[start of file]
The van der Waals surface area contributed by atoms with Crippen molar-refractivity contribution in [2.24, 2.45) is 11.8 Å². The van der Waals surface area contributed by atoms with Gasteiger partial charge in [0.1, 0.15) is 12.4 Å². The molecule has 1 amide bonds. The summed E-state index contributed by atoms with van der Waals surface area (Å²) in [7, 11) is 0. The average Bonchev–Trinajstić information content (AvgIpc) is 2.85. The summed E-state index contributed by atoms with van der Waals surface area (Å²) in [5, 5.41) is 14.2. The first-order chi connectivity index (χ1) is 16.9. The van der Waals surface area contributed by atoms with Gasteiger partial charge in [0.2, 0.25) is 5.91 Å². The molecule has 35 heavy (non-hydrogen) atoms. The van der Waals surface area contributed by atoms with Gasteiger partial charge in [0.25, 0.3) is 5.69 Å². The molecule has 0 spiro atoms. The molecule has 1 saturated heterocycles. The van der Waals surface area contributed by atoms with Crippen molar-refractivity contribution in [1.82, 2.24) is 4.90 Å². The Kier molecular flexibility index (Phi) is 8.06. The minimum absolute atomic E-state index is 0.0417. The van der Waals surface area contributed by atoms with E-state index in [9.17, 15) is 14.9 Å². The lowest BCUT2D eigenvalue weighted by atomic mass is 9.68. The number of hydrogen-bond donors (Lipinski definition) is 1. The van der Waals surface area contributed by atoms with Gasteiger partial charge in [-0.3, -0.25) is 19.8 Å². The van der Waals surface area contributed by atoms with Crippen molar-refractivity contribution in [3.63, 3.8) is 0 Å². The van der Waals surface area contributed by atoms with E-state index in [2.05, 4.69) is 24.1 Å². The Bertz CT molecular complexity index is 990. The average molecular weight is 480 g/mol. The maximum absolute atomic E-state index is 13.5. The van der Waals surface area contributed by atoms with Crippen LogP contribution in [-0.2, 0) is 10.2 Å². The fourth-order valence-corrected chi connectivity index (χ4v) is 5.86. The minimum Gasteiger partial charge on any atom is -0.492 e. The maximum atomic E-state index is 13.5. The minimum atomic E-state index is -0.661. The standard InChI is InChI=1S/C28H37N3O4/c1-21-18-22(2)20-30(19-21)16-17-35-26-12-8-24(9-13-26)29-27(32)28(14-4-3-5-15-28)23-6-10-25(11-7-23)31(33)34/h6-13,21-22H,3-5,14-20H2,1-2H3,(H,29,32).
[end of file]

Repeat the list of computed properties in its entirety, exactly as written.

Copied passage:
The van der Waals surface area contributed by atoms with Crippen molar-refractivity contribution in [2.24, 2.45) is 11.8 Å². The van der Waals surface area contributed by atoms with Gasteiger partial charge in [0.1, 0.15) is 12.4 Å². The molecule has 1 amide bonds. The summed E-state index contributed by atoms with van der Waals surface area (Å²) in [7, 11) is 0. The average Bonchev–Trinajstić information content (AvgIpc) is 2.85. The summed E-state index contributed by atoms with van der Waals surface area (Å²) in [5, 5.41) is 14.2. The first-order chi connectivity index (χ1) is 16.9. The van der Waals surface area contributed by atoms with Gasteiger partial charge in [0.2, 0.25) is 5.91 Å². The molecule has 35 heavy (non-hydrogen) atoms. The van der Waals surface area contributed by atoms with Gasteiger partial charge in [0.25, 0.3) is 5.69 Å². The molecule has 0 spiro atoms. The molecule has 1 saturated heterocycles. The van der Waals surface area contributed by atoms with Crippen molar-refractivity contribution in [1.82, 2.24) is 4.90 Å². The Kier molecular flexibility index (Phi) is 8.06. The minimum absolute atomic E-state index is 0.0417. The van der Waals surface area contributed by atoms with E-state index in [9.17, 15) is 14.9 Å². The lowest BCUT2D eigenvalue weighted by atomic mass is 9.68. The number of hydrogen-bond donors (Lipinski definition) is 1. The van der Waals surface area contributed by atoms with Gasteiger partial charge in [-0.3, -0.25) is 19.8 Å². The van der Waals surface area contributed by atoms with Crippen molar-refractivity contribution in [3.63, 3.8) is 0 Å². The van der Waals surface area contributed by atoms with E-state index in [2.05, 4.69) is 24.1 Å². The Bertz CT molecular complexity index is 990. The average molecular weight is 480 g/mol. The maximum absolute atomic E-state index is 13.5. The van der Waals surface area contributed by atoms with Crippen LogP contribution in [-0.2, 0) is 10.2 Å². The fourth-order valence-corrected chi connectivity index (χ4v) is 5.86. The minimum Gasteiger partial charge on any atom is -0.492 e. The maximum atomic E-state index is 13.5. The minimum atomic E-state index is -0.661. The standard InChI is InChI=1S/C28H37N3O4/c1-21-18-22(2)20-30(19-21)16-17-35-26-12-8-24(9-13-26)29-27(32)28(14-4-3-5-15-28)23-6-10-25(11-7-23)31(33)34/h6-13,21-22H,3-5,14-20H2,1-2H3,(H,29,32).